You wouldn't blame Steve Bernier for getting his knickers in a twist. Just a few years ago the supply chain operations at Haggar Clothing Co. were perking along smoothly. Each day unfolded according to a predictable pattern: electronic advance shipment notices (ASNs) popped up on computer screens, alerting the staff to the impending arrival of, say, 15 cartons of expandable waistband pants.Within an hour of their scheduled arrival time, the cartons materialized on the dock ready to be processed by the awaiting staff. Life was good.
But, changing fashions in Haggar's international sourcing strategy brought on a drastic reshaping of this well-tailored operation. A couple of years ago, Haggar's logistics guys started to see things revert to a pre-electronic state of affairs that was as anachronistic as a mini-skirt revival. "We moved from having a lot of information to having no information," recalls Bernier, who's vice president of logistics at the Dallas-based company. "We were just getting paperwork and packing slips, which were turning up with the goods.We went from complete electronic visibility to a situation where we issued purchase orders from our system with due dates and then just hoped it would all turn up on time."
What happened at Haggar is a story familiar to apparel manufacturers across the country. The company, which makes men's casual and dress apparel as well as women's sportswear, found cheaper places to manufacture its garments. At one time, all manufacturing was done in the United States. Then Haggar started importing goods from Mexico and the Dominican Republic under the so-called 807 U.S. tariff schedule (which means cloth can be cut in the United States and sewn in a designated country like Mexico, incurring import tax only on the value added abroad). That worked fine … for a time. But inevitably workshops in Asia and other far-flung locales came strutting down the catwalk of global trade, hoping to attract business with flashy ensembles that featured favorable government tariffs, quota agreements and lower labor rates. Today, Haggar imports 50 percent of its goods from an ever-changing patchwork of around 20 different countries in Southeast Asia, the Indian subcontinent, Africa and even the Middle East.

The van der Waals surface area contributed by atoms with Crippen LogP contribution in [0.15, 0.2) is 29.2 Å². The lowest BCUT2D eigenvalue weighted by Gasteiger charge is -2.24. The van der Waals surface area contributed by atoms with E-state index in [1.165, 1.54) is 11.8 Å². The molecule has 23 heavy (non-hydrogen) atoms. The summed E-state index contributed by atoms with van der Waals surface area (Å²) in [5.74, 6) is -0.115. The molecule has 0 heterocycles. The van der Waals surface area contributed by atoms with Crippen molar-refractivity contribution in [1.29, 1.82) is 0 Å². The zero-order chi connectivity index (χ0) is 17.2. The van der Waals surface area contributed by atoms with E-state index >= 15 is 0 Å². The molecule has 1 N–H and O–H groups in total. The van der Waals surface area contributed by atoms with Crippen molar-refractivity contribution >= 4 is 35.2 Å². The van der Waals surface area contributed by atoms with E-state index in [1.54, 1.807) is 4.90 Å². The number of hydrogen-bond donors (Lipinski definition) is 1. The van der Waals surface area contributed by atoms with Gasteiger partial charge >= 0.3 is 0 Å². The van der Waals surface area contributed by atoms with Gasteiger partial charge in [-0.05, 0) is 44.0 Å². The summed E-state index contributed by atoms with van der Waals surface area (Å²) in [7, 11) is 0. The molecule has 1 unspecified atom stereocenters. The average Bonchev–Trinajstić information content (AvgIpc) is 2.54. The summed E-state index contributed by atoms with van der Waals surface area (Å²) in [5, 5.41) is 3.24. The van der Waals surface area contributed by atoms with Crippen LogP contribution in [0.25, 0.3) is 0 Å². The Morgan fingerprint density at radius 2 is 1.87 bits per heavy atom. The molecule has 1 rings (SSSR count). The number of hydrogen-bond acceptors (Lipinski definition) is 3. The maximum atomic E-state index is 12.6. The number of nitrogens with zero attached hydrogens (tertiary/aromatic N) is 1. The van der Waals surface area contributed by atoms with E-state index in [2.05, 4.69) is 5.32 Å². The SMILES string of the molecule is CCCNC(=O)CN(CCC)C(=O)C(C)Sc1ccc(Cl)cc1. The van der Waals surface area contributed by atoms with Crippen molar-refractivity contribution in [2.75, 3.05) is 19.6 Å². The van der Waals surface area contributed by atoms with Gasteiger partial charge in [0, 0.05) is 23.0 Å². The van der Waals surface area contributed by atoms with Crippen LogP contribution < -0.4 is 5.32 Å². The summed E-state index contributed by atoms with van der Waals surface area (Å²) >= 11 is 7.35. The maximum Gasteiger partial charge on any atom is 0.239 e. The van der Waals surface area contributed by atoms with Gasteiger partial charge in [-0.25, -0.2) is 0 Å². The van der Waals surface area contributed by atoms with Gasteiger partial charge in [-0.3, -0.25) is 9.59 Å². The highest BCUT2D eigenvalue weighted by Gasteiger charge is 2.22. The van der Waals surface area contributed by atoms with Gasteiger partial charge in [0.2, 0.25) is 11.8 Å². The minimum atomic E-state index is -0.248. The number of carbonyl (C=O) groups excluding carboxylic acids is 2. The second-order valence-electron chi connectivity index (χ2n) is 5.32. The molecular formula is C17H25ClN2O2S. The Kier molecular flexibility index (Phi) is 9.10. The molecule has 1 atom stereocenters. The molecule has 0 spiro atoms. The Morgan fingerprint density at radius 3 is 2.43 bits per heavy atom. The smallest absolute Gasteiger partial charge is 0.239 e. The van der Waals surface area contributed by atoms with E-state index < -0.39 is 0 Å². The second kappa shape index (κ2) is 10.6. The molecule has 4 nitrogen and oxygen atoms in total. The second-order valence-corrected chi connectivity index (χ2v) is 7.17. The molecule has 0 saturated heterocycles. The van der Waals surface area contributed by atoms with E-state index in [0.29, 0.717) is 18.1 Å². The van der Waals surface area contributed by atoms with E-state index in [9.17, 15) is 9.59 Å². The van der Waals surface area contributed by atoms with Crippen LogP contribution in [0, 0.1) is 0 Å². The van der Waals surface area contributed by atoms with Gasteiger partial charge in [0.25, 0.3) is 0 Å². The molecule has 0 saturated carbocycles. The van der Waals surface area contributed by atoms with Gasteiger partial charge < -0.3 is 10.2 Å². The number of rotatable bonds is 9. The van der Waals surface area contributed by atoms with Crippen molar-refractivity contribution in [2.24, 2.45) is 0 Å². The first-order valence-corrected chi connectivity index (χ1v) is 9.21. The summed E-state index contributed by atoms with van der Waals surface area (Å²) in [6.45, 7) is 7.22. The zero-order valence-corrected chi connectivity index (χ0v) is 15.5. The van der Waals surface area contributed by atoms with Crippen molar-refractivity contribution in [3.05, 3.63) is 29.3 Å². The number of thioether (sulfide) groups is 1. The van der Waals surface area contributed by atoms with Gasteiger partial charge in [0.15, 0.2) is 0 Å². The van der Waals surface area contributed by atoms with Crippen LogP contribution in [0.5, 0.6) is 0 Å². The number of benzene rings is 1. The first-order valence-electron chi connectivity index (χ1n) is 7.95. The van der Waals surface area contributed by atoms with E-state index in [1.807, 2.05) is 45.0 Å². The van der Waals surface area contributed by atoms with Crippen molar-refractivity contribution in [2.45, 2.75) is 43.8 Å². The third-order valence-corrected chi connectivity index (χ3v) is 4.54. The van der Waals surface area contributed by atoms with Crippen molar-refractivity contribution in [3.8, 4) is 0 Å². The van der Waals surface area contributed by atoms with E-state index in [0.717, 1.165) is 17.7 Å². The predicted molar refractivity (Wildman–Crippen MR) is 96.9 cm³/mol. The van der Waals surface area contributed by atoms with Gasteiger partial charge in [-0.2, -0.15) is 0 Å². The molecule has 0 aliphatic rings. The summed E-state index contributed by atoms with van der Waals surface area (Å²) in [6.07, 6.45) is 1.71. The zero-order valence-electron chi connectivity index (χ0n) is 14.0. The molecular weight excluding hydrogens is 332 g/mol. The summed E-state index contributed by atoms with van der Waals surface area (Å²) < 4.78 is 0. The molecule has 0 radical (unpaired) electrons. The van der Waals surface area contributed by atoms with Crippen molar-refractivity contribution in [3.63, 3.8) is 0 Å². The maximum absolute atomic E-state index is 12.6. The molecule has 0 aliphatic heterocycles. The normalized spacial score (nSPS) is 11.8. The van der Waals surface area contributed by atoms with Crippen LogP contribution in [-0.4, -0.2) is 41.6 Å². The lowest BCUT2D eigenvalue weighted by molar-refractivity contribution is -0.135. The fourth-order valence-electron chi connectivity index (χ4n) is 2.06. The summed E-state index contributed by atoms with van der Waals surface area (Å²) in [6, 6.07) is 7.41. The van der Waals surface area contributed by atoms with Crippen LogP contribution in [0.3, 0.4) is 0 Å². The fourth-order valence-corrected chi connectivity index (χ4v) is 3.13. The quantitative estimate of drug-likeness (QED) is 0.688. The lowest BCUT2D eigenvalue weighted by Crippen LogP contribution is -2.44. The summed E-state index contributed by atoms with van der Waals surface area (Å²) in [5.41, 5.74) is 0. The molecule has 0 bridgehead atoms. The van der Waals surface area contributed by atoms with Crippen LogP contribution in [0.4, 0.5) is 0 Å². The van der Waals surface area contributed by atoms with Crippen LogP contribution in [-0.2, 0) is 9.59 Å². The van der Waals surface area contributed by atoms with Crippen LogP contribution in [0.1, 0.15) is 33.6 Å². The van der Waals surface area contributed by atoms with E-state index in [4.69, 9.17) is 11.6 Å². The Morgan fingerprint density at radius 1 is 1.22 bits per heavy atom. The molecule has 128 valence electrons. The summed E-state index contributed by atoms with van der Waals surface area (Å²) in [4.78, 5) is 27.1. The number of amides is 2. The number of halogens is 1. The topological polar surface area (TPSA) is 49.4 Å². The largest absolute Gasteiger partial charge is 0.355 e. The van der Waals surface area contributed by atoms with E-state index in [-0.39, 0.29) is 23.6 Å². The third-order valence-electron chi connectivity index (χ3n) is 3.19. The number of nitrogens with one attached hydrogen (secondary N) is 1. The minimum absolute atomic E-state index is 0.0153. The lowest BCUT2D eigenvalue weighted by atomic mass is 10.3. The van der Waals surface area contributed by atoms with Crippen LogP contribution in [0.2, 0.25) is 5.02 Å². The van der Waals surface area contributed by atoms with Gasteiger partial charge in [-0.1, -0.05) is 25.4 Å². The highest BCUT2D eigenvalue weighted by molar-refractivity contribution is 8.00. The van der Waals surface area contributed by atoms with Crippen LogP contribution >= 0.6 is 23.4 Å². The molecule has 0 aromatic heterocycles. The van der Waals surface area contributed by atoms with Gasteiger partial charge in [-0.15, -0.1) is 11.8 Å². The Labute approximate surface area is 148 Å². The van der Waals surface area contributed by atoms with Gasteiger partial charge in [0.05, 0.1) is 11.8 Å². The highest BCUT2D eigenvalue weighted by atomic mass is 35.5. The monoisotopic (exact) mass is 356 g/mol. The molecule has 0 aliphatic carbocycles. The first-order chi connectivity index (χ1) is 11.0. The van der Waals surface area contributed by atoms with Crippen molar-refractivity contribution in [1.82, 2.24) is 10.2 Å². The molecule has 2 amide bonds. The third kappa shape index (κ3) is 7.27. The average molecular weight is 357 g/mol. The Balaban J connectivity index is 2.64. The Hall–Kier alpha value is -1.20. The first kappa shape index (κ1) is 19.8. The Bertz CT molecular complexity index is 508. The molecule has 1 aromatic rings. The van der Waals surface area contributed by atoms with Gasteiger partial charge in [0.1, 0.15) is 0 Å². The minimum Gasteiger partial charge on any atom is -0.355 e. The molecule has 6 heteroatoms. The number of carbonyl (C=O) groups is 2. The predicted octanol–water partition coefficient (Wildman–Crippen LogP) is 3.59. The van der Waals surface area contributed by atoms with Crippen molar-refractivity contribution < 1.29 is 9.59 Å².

That shift brought other problems too. As a relatively small player in the importing business (Haggar sells around $500 million worth of clothes a year, which means about $250 million worth of goods are imported across the Atlantic or Pacific), Bernier complains that shipping companies were holding back some of his shipments when higher-volume customers needed the space. "With being a small player out there, we were at the whim of not getting on the fastest ship or getting bumped from ships," he says. "We didn't have the economies of scale to prevent that."
Sew far away
Though some might go storming to management with demands to rethink its sourcing policy, Bernier and his colleague Greg Jones, Haggar's director of industrial engineering,made their peace with the notion of an ever-changing supply chain and resolved to fix the information problem instead. "We will continually be moving to places we've never been before," Bernier says. "So we accepted that our challenge would be to go from a closed-loop system where we had good visibility and accuracy, to a situation where [that was rarely the case]."
But that doesn't mean they've resigned themselves to eternal chaos. In April 2002, they bought a software package called e-SPS from New Generation Computing, a Miami Lakes, Fla.-based vendor that specializes in apparel supply chains. It's basically a purchase order tracking system, but because it's Web-based, it provides an international network that any Haggar supplier—existing or new—can plug right into. "We create purchase orders in our system and they're immediately available to any manufacturer worldwide," explains Jones. "The system gives them access to all the product specs.We're also using it for production tracking, label generation by the factories, tracking and finally for sending ASNs to our DC for all of the shipments created around the world."
Contrary to what you might expect, no advanced technology is required. All a manufacturer needs is a modem, a PC and a rudimentary knowledge of computers (and English) in order to feed vital information back to Haggar in Dallas or download updated orders and product specs. During the rollout of the e-SPS system last year, Haggar representatives went out into the field and provided handson instruction in how to use the software. But now, Jones says, most agents and manufacturers can get connected using a training CD supplemented by a telephone help line.
With that problem behind it, Haggar has been able to move forward with another change in its supply chain— shipping direct from factories to its customers. Traditionally, all incoming garments were routed to Haggar's DC in Forth Worth, Texas, and distributed from there. But as more of Haggar's customers began maintaining a presence on the West Coast, it no longer made sense for the company to route product that was being unloaded at West Coast ports through Texas. It helped that Haggar's manufacturers were willing to deliver clothes "pre-cartonized" to retailers' requirements, ready to be unpacked and placed directly on the store floor, eliminating the need to send them through the DC.